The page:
The Signpost Features Article About The Wikipedia Library
The Signpost is a weekly independent newsletter that covers Wikipedia and other Wikimedia projects that is hosted on the Wikipedia site. It’s an excellent way to stay current about projects.
The current issue of The Signpost includes an article about the Wikipedia Library.
From the Article (Runs about 1050 words):
This week, the Signpost caught up with the Wikipedia Library (TWL), which aims to connect reference resources with Wikipedia editors who can use them to improve articles. Funded through the Wikimedia Foundation’s Individual Engagement Grants program, TWL has several initiatives coming up (including “visiting scholars” and an Arabic Wikipedia microgrants program).
It declares on its Wikipedia page that it has five “big goals” to accomplish:
- Connect editors with their local library and freely accessible resources
- Partner to provide free access to paywalled publications, databases, universities, and libraries
- Build relationships among our community of editors, libraries, and librarians
- Facilitate research for Wikipedians, helping editors to find and use sources
- Promote broader open access in publishing and research
On Free Accounts to Subscription Databases Being Made Available to Paywalled Databases
While TWL has a program in place with JSTOR, it only opened up 100 free accounts. This left around 200 still waiting on the list, with the potential for far more—TWL’s Questia partnership had over 400 applicants, while HighBeam gave out about 1000 accounts. This has resulted in, as of publishing time, 7052 links to Questia and even more to HighBeam. Ocaasi [Jake Orlowitz, the overall coordinator of TWL] remarked that “it’s clear our pilot program has only whetted the appetites of editors for more”, and “we are working very hard to expand that offering.”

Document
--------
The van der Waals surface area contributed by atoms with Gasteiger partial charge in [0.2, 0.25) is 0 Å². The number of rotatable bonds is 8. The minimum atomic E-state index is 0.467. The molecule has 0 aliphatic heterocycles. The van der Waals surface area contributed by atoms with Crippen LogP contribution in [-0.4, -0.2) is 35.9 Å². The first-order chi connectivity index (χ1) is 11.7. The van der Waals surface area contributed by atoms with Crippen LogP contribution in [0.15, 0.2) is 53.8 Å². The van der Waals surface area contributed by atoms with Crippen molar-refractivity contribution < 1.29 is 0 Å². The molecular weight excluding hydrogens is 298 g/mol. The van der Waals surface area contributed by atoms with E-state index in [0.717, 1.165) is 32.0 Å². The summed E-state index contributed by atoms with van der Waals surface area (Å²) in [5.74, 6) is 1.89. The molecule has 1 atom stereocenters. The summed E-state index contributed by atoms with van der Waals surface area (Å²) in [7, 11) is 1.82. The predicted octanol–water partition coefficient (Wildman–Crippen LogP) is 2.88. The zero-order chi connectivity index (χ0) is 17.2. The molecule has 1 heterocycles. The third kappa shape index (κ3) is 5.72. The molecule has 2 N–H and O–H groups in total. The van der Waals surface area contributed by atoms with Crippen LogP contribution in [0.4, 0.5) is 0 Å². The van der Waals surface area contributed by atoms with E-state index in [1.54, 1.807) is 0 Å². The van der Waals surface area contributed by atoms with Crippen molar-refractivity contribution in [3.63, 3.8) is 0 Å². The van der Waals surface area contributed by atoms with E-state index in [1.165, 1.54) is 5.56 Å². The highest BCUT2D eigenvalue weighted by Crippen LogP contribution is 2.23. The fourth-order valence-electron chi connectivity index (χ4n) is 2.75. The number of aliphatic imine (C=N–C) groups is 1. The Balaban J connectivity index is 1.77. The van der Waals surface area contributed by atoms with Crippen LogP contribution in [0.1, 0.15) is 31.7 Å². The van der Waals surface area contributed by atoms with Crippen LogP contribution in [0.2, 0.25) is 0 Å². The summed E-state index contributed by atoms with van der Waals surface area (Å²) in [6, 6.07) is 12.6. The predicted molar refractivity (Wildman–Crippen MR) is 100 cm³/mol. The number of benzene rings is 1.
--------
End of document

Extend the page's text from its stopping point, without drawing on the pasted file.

TWL is also in talks with the New York Times, EBSCO, Proquest, the Oxford University Press, MIT Press, Institute of Electrical and Electronics Engineers (IEEE), and Science, among others, to open up their archives to Wikipedians. They narrowly missed out with LexisNexis, even having a meeting with eight department executives, but they were unable to sort out a host of legal issues. This isn’t unusual, as Ocaasi noted: “It’s part of the process that we have hits and misses, both in arranging partners, and finding resources the community really wants and needs.”
Beyond free accounts, what does the future look like for the Wikipedia Library? A new “visiting scholars” program affiliated with TWL offers a promising alternative: it is a pilot that will see Wikipedia editors paired with university libraries to gain access to their collections and reference resources. Ocaasi told the Signpost that such scholars would be unpaid but official staffers of the university, with remote access to the library’s offerings.
Read the Complete Article
Comment: What about a partnership between the public library community (or local public libraries) and Wikipedia Library to promote the access these libraries offer to paywalled databases?
Direct to The Wikipedia Library
About Gary Price
Gary Price (firstname.lastname@example.org) is a librarian, writer, consultant, and frequent conference speaker based in the Washington D.C. metro area. He earned his MLIS degree from Wayne State University in Detroit. Price has won several awards including the SLA Innovations in Technology Award and Alumnus of the Year from the Wayne St. University Library and Information Science Program. From 2006-2009 he was Director of Online Information Services at Ask.com. Gary is also the co-founder of infoDJ an innovation research consultancy supporting corporate product and business model teams with just-in-time fact and insight finding.